To the Associated Students of Westminster and our entire Westminster Community:
Last week, like you, I received the letter of support prepared by the Associated Students of Westminster regarding student diversity and inclusion on our campus. I want to first applaud their call to action and recognize that at Westminster and at many colleges and universities in our nation, new efforts and actions are necessary to end racism and systematic oppression in higher education. Our students’ deep concerns and initiative for change speak volumes about your priorities as individuals and as a student body, and I am proud and encouraged to have such strong and passionate students at Westminster. I support your call to action because you’re right. When it comes to supporting racial diversity and inclusion on our campus, we have much to improve.
When we talk about diversity, we must focus on many areas, including (but by no means limited to) racial diversity, and diversity in sex, gender, sexuality, ability, religion, and socioeconomic status. At Westminster, respect for diverse peoples and perspectives is our second core value after impassioned teaching and learning, and while this value on its own is not enough, it is an excellent foundation to build upon. I accept the charge to begin working together—administration, staff, faculty, and students—to come up with some practical and transformative strategies for improvement.
Last Friday, a courageous group of students assembled outside of the faculty meeting to protest the lack of support for diversity on our campus. Provost Lisa Gentile and Faculty Chair Betsy Kleba invited the students into the meeting, and it was a powerful opportunity to hear students voice their perspectives and lived experiences. Their concerns were heard and well received, and Provost Gentile and I will be meeting with these students before the winter break to hear their ideas about how to better address the needs of marginalized students. Based on the conversation we have in this meeting, we will work together to design a plan for spring that creates open spaces for discussion and improvement of our current diversity climate. More information will be available after this meeting, so be sure to check your email in the first weeks of January for more details about how to get involved.
In many ways, we have already begun this important work. Exploration of diversity is a key component of learning in the classroom, in our work in South Salt Lake, and in many independent student research projects. The WCore includes diversity-related course work for all students, and the Venture, Clemente, and Walkways to Westminster Programs connect our students with heterogeneous populations in our community. In addition, our McNair Scholars Program and our TIDES (Teaching to Increase Diversity and Equity in STEM) Program provide support for underrepresented students.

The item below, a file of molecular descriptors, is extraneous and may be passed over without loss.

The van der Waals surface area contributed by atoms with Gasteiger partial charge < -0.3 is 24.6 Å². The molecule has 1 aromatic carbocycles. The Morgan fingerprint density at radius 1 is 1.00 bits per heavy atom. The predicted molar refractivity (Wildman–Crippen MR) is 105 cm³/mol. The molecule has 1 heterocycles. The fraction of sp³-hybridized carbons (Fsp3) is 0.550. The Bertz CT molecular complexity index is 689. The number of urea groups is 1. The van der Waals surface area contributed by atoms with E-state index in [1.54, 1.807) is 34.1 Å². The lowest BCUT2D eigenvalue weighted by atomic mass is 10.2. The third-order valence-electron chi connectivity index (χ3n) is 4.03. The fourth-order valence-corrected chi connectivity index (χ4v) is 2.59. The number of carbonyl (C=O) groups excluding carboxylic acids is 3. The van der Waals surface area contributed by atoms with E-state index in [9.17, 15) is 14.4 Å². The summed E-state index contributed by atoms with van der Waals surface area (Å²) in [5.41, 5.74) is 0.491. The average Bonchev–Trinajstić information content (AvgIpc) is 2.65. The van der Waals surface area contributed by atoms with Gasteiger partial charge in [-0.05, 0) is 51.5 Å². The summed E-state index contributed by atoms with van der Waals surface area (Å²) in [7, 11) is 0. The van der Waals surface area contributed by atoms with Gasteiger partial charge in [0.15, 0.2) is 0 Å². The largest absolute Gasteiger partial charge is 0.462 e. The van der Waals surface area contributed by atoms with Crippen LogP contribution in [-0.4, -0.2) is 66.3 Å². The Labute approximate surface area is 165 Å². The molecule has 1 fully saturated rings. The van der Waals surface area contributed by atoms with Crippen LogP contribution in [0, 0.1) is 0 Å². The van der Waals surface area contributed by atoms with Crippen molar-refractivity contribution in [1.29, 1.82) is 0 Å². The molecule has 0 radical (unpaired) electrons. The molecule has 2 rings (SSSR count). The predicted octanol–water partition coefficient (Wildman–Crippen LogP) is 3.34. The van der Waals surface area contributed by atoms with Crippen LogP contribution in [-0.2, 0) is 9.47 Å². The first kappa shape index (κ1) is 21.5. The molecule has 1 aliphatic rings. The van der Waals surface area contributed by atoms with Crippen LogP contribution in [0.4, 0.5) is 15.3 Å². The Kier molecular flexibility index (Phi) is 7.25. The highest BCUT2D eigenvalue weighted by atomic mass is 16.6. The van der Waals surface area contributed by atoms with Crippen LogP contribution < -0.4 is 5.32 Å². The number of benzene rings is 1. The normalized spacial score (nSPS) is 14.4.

All faculty hiring committees have at least one member who is a trained diversity advocate, and we intentionally market job listings to attract a diverse set of candidates. Additionally, we are excited to announce that we are just about to hire the new Director of Student Diversity & Inclusion, and we have funds set aside in next year’s budget to add a Chief Diversity Officer to our administrative team. In Admissions, we have staff that includes African Americans, Latinos, and Pacific Islanders. We are also working to maintain productive and long-lasting relationships with many Latino and African American communities in Utah, and in all of our recruiting efforts, we highlight the diversity that we already have as a key benefit of the Westminster community.
Our current practices and programs represent movement in the right direction, and in the spirit of inclusivity and candor, we invite people all across campus (especially members of diverse groups) to step into the big picture of diversity at our college and contribute new ideas. By opening up our practices to honest review by those who are most affected, we hope to move toward more consistent, more authentic, and more meaningful diversity.
I want to reiterate how proud I am of our students in this moment. It is so encouraging to see you standing up for equality and inclusion at our own school and at schools across the nation. Your action is inspiring, and I am very excited for the progress we can make as a team. Together, we can change our community and insist that Westminster stands up for diversity, for justice, for inclusion, and, most importantly, for the safety and rights of all people.
With gratitude and excitement for the future,
President Morgan and the Senior Administrative Team